The bugs seem to be everywhere this spring, right?
Pesky mosquitoes. Ticks. Swarms of sandflies. Even fungus gnats.
This spring’s bug invasion could be the unwelcome trade-off for all that February golf.
“We’re not getting the harsh winters,” said Peter Tripi, public health sanitarian for the Erie County Health Department. “They’re surviving."
Stir into the mix the second-wettest spring in the Buffalo Niagara region since 1870 and the ingredients are ripe for large numbers of pests this year.
“Midges and mosquitoes are loving it,” said Robert Warren, associate professor of biology at SUNY Buffalo State. “This is just perfect weather for them to breed – and breed quickly.”
Of tick populations, Tripi said, “This is ideal for them right now: a wet and cool spring and early summer following a mild winter.”
That could also spell more disease.
Authorities aren’t speculating about how bad 2017 could get, but statistics show tick-generated Lyme disease cases nearly doubled in Erie County last year.
The threat of mosquitoes carrying West Nile Virus always looms.
“If there’s an increase in ticks and an increase in mosquitoes, there’s always a potential for an increase in disease,” Tripi said.
Officials recommend taking common-sense measures to protect yourself, family and pets.
Erie County health officials advise:
• Eliminate standing water in gutters, pools, wheel-barrows or tires, which become perfect breeding grounds for disease-carrying mosquitoes.
• Cut grass short and keep bushes cut back.
• Wear proper apparel – boots, long socks, pants and long-sleeve shirts – when hiking in wooded spots or areas with long grasses and plants. Ticks and mosquitoes seek blood meals from exposed skin.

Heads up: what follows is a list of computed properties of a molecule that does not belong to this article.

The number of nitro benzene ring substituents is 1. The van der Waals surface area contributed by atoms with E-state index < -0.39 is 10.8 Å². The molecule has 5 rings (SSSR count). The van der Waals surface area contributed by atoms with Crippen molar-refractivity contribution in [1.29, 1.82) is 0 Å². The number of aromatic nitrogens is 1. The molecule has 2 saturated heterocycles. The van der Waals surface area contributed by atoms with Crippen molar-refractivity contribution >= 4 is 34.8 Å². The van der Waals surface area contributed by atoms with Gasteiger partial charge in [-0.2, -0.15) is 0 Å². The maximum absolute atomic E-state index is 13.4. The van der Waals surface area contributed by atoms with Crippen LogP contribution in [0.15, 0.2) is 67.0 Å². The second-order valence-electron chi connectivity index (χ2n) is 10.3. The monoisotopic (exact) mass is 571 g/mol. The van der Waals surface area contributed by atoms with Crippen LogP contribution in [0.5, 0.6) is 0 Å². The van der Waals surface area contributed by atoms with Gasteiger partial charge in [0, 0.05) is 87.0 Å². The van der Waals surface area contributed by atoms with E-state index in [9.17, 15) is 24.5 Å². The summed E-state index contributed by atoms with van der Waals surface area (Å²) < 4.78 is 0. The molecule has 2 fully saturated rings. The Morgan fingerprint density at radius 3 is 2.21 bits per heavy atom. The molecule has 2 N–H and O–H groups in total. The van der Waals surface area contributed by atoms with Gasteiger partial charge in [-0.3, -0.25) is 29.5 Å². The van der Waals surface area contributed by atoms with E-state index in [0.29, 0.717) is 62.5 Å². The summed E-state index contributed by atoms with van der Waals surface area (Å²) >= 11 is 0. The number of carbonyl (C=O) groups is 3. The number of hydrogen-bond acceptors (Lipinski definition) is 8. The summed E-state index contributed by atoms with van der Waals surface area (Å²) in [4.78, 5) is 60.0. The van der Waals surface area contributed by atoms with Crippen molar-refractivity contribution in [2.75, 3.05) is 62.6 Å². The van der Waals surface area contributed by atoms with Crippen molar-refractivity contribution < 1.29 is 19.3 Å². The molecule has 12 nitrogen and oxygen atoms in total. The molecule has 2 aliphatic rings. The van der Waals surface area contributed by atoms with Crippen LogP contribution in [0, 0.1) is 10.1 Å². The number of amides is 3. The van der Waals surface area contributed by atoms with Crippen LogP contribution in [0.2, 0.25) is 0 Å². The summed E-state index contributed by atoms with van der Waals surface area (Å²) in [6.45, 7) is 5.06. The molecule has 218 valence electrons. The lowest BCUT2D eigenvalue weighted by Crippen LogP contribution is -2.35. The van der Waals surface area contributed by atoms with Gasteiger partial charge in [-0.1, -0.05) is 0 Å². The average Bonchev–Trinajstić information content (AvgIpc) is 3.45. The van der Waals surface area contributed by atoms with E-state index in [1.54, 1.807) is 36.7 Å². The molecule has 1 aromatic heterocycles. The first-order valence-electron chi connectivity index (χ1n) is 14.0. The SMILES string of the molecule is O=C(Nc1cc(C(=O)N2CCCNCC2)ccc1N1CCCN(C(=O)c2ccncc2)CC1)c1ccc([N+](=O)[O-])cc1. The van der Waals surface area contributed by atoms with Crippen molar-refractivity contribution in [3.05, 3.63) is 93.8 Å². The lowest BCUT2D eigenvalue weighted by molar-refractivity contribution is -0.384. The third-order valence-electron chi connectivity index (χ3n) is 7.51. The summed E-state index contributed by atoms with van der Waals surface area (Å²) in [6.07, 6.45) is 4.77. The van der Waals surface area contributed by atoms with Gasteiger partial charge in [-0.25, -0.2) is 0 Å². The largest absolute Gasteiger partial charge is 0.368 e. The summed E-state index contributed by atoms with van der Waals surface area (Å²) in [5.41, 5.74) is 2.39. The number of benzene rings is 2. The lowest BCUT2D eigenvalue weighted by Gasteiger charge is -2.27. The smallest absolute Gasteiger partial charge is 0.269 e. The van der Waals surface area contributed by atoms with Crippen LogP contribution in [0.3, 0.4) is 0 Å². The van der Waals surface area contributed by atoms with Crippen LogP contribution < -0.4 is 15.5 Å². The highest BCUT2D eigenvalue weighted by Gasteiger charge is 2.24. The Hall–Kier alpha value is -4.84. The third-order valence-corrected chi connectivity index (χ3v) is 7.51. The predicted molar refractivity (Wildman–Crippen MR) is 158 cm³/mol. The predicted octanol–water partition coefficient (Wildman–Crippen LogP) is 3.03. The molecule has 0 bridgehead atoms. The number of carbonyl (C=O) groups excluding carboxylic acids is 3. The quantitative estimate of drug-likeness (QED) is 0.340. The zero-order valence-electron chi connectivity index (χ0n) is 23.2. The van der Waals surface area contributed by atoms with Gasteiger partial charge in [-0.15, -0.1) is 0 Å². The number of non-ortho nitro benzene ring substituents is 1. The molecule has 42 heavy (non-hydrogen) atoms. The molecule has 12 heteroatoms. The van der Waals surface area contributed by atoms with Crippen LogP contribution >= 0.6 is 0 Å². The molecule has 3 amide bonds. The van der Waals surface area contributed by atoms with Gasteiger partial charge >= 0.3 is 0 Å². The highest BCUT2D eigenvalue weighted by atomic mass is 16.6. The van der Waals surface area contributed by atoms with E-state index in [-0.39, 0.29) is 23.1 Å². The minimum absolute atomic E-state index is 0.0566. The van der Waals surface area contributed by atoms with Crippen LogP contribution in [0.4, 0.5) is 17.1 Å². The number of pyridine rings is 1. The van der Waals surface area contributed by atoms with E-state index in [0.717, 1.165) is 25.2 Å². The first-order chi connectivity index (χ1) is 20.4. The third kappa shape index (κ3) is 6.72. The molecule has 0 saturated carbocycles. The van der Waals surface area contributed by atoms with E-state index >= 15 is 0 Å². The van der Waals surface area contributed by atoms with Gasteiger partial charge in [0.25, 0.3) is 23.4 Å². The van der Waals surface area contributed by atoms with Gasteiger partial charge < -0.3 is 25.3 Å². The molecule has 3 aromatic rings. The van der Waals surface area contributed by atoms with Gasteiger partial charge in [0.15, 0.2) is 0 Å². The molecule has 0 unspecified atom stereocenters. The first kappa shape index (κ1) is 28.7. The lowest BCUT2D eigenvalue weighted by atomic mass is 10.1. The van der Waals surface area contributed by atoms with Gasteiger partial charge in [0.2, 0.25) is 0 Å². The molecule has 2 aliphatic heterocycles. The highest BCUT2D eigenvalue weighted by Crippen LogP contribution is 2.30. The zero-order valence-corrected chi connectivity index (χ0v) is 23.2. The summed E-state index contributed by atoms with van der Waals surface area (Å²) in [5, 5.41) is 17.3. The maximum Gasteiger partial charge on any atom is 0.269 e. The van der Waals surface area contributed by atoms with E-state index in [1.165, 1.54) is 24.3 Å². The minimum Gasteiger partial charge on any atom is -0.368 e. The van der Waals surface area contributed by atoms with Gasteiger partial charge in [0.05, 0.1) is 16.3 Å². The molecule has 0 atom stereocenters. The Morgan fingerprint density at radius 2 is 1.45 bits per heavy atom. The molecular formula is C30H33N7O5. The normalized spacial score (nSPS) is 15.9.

• Use repellents and limit outdoor activity at dusk and dawn, when mosquitoes are most active.
Business has been busy enough this spring for Scott Franasiak’s Mosquito Joe pest control franchise.
Franasiak expects it will really take off after warmer weather arrives this weekend.
“I don’t think it’s the peak. As more people go outside, there will be more interactions,” said Franasiak, who launched his North Tonawanda business in 2014.
The company offers both traditional synthetic pesticide spray as well as an all-natural formula using rosemary oil. Both are effective at controlling mosquitoes. Larvicide treatments also aid in reducing populations.
Swimming pools and birdbaths aren’t the only breeding grounds.
Food containers, plastic buckets, planters and yard debris collect fallen rain water.
“An overturned garbage can lid can be a breeding ground for thousands of mosquitoes. A bottle cap can be a breeding ground for hundreds,” Franasiak said. “It doesn’t take a lot of water.”
The only other spring on record with more than 15 inches of spring rain – and more rain than the 17 inches that fell this year – was 2011. So, public health officials aren’t taking any chances with this year’s mosquito crop.
“We have to do something because they’re a public health risk,” Tripi said.
Infected ticks are the other big emerging risk.
There were 55 reports of Lyme disease in Erie County last year. That was more than the previous two years combined.
One of the reasons could be there’s more awareness among the public and physicians to the dangers that ticks pose.
But it could also mean there are more ticks – and more people are being bitten by them.
“If there’s an increase in population, there’s an increased need to take a blood meal,” Tripi said.
Lyme disease is spread by a bacteria in tiny infected black-legged ticks, commonly referred to as deer ticks, which attach to a host and engorge on its blood. Early symptoms mimic the flu: fever, headache and fatigue, as well as a skin rash that often resembles a bull's-eye, according to the Centers for Disease Control and Prevention. Lyme disease is easily curable by antibiotics when caught early but, left untreated, it can cause serious complications.
Often the disease is linked to travel to areas where infected ticks are most prevalent – such as New England and other parts of the Northeast – but infected ticks are known to exist in the Buffalo Niagara region.
Niagara County officials only started screening for the disease a few years ago.
“We weren’t even sure the disease had reached Niagara County,” said Paul Dicky, the county’s director of environmental health. “Lo and behold, it is here, which is a reason to increase our message to let people know.”